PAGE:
The drug industry-backed Prop. 78 claims to want to provide better drug pricing for the poor - just a smaller group of the poor, and on a strictly voluntary basis. While Prop 79 wants to cover those earning four times the federal poverty level (that's $77,000 for a family of four), Prop 78 cuts that to families earning at three times the federal poverty ($58,000, which should just about cover their asthma medication). Prop 79 also covers folks with high medical expenses and the underinsured, while 78 dumps both groups.

    The clincher: Prop 79 aims to enforce the pricing by linking this program to MediCal participation, while big pharma's Prop 78 is completely voluntary. Let's see. The industry has such a great track record going now on drug pricing that, why yes, I'd be willing to bet they comply!

  • Take that, U.S. Feds! The Cuban biotech industry continues to thrive in spite of the U.S. boycott. A plant manufacturing humanized monoclonal antibodies aimed at cancer opened in Beijing in September. The product, called TheraCIM h-R3, is the first hu-MAb to be produced in China. A second joint Cuban-Chinese biotech manufacturing plant, for vaccines and therapeutic proteins, was inaugurated in Northeastern China.


  • It's always nice when non-science types get involved in biotech investing. Who can forget the thrill of having Martha Stewart give the keynote address at the annual New York Biotech Association meeting back in the 1990s? This year, we have Dan Marino Investments joining the syndicate behind the $19 million Series D round in Bioheart Inc., located in Florida, of course.

  • Just because your company develops drugs aimed at life-threatening diseases does not guarantee that everyone will love you! Especially if they can't actually get your drugs, thanks to hefty price tags. New Zealand still has kids dying of Gaucher's disease, as the national health plan can't cover the $100,000, more or less, price tag of treatment.

    Reuters published a report in October that cancer patients in Spain have a better chance of getting treatment with the snazzy new targeted drugs including Avastin and Erbitux than do patients in Britain. Britain was grouped with the Czech Republic, Hungary, Norway and Poland for slow adoption of new drugs.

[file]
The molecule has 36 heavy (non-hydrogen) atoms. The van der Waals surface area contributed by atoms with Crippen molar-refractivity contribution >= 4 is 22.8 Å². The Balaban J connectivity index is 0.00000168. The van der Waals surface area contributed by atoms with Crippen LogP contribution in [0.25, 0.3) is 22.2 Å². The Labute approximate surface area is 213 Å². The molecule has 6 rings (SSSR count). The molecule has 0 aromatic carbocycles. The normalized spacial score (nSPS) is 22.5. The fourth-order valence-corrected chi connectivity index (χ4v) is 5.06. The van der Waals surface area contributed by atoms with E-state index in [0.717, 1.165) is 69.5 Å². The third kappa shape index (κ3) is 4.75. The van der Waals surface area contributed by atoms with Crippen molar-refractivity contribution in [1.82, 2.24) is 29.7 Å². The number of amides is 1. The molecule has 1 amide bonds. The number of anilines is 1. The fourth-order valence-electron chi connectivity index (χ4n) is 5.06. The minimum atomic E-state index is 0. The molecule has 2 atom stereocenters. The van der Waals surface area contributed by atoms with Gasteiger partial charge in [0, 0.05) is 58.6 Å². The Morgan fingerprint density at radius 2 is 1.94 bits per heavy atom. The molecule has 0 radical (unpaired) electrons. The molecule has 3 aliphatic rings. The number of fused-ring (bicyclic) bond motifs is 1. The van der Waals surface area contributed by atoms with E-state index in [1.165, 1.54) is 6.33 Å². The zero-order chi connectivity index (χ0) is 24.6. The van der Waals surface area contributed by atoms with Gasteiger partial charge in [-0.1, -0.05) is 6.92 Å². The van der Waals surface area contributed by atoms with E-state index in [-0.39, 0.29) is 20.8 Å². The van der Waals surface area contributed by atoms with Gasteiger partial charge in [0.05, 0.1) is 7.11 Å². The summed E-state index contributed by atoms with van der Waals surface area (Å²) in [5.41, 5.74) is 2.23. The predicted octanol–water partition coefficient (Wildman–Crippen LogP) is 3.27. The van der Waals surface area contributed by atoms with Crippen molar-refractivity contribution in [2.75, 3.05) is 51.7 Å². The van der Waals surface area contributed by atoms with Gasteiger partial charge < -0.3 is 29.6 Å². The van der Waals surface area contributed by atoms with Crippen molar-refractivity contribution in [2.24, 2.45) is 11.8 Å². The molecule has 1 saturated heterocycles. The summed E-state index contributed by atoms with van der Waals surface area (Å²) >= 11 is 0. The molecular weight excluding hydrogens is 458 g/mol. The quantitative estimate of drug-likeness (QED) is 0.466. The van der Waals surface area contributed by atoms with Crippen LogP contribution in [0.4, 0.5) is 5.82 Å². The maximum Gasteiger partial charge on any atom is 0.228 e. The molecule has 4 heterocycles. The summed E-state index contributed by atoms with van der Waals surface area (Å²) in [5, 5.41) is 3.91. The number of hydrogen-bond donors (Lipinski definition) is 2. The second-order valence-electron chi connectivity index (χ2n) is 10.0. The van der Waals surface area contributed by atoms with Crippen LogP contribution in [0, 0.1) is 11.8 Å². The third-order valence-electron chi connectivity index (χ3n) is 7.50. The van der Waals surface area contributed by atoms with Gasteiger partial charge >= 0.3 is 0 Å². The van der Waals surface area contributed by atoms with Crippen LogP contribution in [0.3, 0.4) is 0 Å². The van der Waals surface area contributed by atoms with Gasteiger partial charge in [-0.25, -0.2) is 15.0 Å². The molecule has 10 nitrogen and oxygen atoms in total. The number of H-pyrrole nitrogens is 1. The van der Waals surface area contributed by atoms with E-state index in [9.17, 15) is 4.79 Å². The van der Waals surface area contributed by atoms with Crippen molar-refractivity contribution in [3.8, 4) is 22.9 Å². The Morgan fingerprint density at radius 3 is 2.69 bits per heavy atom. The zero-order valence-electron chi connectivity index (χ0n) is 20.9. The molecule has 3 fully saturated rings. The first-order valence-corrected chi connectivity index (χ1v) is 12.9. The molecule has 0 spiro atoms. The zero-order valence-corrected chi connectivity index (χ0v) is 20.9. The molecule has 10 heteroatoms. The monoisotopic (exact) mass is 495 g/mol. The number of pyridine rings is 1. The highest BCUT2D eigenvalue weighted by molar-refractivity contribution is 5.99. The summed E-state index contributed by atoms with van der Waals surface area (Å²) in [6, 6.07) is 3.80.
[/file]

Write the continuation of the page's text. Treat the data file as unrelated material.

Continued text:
• Another reminder that unexpected outcomes should be expected in science: BioWorld International reported last month that European researchers finally have found the function of the amyloid precursor protein (APP) that accumulates in Alzheimer's disease. APP and its cleavage products turn out to be involved in control of lipid metabolism, maintaining the correct ratio of two important lipid molecules. One of the APP fragments down-regulates cholesterol synthesis in part by targeting HMG Co-A reductase - the same enzyme targeted by statins. Some early studies suggest that statins just might help Alzheimer's patients. The research was published in Nature Cell Biology.

  • It's not just safety any more! FDA reportedly has started tipping off the SEC when it finds potential violations. According to an article in The Boston Globe in October, an FDA tip played a role in the lawsuit filed in September against Biopure Corp., in which the SEC claims the company hid FDA concerns from investors while fund raising. SuperGen Inc. also found itself on the wrong side of the FDA, which issued a “talk paper” warning in 2003 that the company was misrepresenting in a press release the efficacy and safety risks of a drug.

That's just a few things I've got on my mind. In Friday's issue, I'll put down the rest of the observations that left me shaking my head.

-- November 3, 2005

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by Cynthia Robbins-Roth, Ph.D.